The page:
The lake and its environs are still open to the public
A warning over potentially toxic blue-green algae bloom on a Snowdonia lake has been lifted.
Signs were put up at Llyn Padarn near Llanberis in Gwynedd last month warning lake users not to immerse themselves in the water or let animals drink there.
But Gwynedd council said tests shows that the algae blooms had now subsided and the lake was now safe to use.
Residents and visitors are advised that the naturally occurring algae could return and fresh warnings could follow.
The algae, anabaena spirioides, has a 50% chance of being toxic and occurs naturally in inland waters, estuaries and seas. It cannot be removed or treated and can become abundant in warm, shallow, undisturbed surface water that gets a lot of sunshine.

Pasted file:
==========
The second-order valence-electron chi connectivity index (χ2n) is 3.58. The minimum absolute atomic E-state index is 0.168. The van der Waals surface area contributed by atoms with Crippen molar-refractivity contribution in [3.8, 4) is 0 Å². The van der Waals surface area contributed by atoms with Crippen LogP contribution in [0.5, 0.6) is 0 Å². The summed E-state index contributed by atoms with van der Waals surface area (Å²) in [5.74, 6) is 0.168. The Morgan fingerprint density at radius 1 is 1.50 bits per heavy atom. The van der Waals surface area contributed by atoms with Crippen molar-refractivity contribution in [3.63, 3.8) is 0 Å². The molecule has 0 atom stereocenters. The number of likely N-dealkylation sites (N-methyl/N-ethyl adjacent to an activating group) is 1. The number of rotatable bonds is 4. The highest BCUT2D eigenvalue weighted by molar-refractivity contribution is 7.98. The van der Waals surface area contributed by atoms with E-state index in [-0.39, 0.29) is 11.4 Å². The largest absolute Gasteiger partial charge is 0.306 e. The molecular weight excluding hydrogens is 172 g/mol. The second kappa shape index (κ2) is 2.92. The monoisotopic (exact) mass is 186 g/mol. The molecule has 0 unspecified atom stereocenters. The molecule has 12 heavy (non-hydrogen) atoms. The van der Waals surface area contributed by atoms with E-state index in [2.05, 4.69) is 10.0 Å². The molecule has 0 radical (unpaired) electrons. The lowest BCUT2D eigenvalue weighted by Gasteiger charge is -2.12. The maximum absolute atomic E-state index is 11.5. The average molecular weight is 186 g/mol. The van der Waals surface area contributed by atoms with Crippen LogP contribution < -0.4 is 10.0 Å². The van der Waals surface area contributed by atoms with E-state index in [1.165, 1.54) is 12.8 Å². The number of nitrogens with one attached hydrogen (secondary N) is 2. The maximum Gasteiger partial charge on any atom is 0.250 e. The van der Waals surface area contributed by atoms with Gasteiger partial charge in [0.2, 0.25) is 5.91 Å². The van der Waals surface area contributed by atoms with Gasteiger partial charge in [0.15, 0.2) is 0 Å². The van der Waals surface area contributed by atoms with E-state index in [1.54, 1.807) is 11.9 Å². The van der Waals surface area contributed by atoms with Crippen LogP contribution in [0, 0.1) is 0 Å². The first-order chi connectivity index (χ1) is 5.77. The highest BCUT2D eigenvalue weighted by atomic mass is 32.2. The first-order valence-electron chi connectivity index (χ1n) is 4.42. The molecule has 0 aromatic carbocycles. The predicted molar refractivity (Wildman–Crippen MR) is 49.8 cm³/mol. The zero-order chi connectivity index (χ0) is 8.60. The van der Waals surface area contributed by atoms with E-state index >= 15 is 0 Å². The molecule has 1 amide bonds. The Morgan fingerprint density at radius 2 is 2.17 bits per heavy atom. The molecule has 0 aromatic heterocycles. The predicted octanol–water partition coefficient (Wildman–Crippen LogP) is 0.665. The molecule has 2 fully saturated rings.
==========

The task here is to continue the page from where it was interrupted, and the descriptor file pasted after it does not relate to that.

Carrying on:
Barry Davies, Gwynedd council's Maritime and Country Parks Officer, said: "We had no option but to restrict use of the lake earlier this month to protect public health."
Two consecutive samples, taken at least one week apart by Environment Agency Wales, have shown the algae blooms had subsided.
"Confirmation from Environment Agency Wales that the blue-green algae has subsided is excellent news for users of the lake and for local businesses.
"Despite this good news there is a note of caution," said Mr Davies.
He said the algae could return at at any time and the systems were in place to warn the public.
Mr Davies urged the public to look for warning signs which will be put up along the lake's shore and access points if the problem does reoccur.
Dylan Williams, the Environment Agency Wales team leader for Gwynedd, added: "We sample the water quality in Llyn Padarn on a regular basis.
"We are also undertaking further work to help find the cause of the blue green algae, which is part of a wider monitoring programme."